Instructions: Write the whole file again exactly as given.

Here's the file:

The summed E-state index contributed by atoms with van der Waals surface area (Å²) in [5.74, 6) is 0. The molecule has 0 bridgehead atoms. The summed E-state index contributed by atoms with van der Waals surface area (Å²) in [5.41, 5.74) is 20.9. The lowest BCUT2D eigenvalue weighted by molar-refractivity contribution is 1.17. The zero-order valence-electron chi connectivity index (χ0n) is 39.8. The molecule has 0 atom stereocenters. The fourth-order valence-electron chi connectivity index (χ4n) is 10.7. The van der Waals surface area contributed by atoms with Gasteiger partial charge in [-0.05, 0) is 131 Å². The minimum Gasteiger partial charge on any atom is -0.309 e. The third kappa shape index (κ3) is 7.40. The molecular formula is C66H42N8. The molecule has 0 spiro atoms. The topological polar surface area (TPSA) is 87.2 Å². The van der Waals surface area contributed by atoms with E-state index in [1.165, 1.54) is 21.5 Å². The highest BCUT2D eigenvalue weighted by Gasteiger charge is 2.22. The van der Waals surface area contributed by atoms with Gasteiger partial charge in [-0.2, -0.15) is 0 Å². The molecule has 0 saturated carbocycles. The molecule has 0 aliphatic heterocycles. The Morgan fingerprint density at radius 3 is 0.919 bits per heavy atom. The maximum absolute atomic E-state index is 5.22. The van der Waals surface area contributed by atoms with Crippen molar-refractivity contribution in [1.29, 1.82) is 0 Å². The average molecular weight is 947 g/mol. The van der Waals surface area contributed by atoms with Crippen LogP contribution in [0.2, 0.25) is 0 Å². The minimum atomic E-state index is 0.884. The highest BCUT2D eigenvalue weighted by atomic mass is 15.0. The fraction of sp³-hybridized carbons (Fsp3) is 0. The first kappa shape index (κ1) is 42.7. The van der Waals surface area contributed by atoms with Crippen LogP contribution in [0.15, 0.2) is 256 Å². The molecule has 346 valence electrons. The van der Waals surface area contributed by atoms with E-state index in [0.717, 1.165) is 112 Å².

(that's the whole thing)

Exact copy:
The summed E-state index contributed by atoms with van der Waals surface area (Å²) in [5.74, 6) is 0. The molecule has 0 bridgehead atoms. The summed E-state index contributed by atoms with van der Waals surface area (Å²) in [5.41, 5.74) is 20.9. The lowest BCUT2D eigenvalue weighted by molar-refractivity contribution is 1.17. The zero-order valence-electron chi connectivity index (χ0n) is 39.8. The molecule has 0 atom stereocenters. The fourth-order valence-electron chi connectivity index (χ4n) is 10.7. The van der Waals surface area contributed by atoms with Gasteiger partial charge in [-0.05, 0) is 131 Å². The minimum Gasteiger partial charge on any atom is -0.309 e. The third kappa shape index (κ3) is 7.40. The molecular formula is C66H42N8. The molecule has 0 spiro atoms. The topological polar surface area (TPSA) is 87.2 Å². The van der Waals surface area contributed by atoms with E-state index in [1.165, 1.54) is 21.5 Å². The highest BCUT2D eigenvalue weighted by Gasteiger charge is 2.22. The van der Waals surface area contributed by atoms with Gasteiger partial charge in [-0.2, -0.15) is 0 Å². The molecule has 0 saturated carbocycles. The molecule has 0 aliphatic heterocycles. The Morgan fingerprint density at radius 3 is 0.919 bits per heavy atom. The maximum absolute atomic E-state index is 5.22. The van der Waals surface area contributed by atoms with Crippen molar-refractivity contribution in [1.29, 1.82) is 0 Å². The average molecular weight is 947 g/mol. The van der Waals surface area contributed by atoms with Crippen LogP contribution in [0.2, 0.25) is 0 Å². The minimum atomic E-state index is 0.884. The highest BCUT2D eigenvalue weighted by atomic mass is 15.0. The fraction of sp³-hybridized carbons (Fsp3) is 0. The first kappa shape index (κ1) is 42.7. The van der Waals surface area contributed by atoms with Crippen LogP contribution in [0.15, 0.2) is 256 Å². The molecule has 346 valence electrons. The van der Waals surface area contributed by atoms with E-state index in [0.717, 1.165) is 112 Å².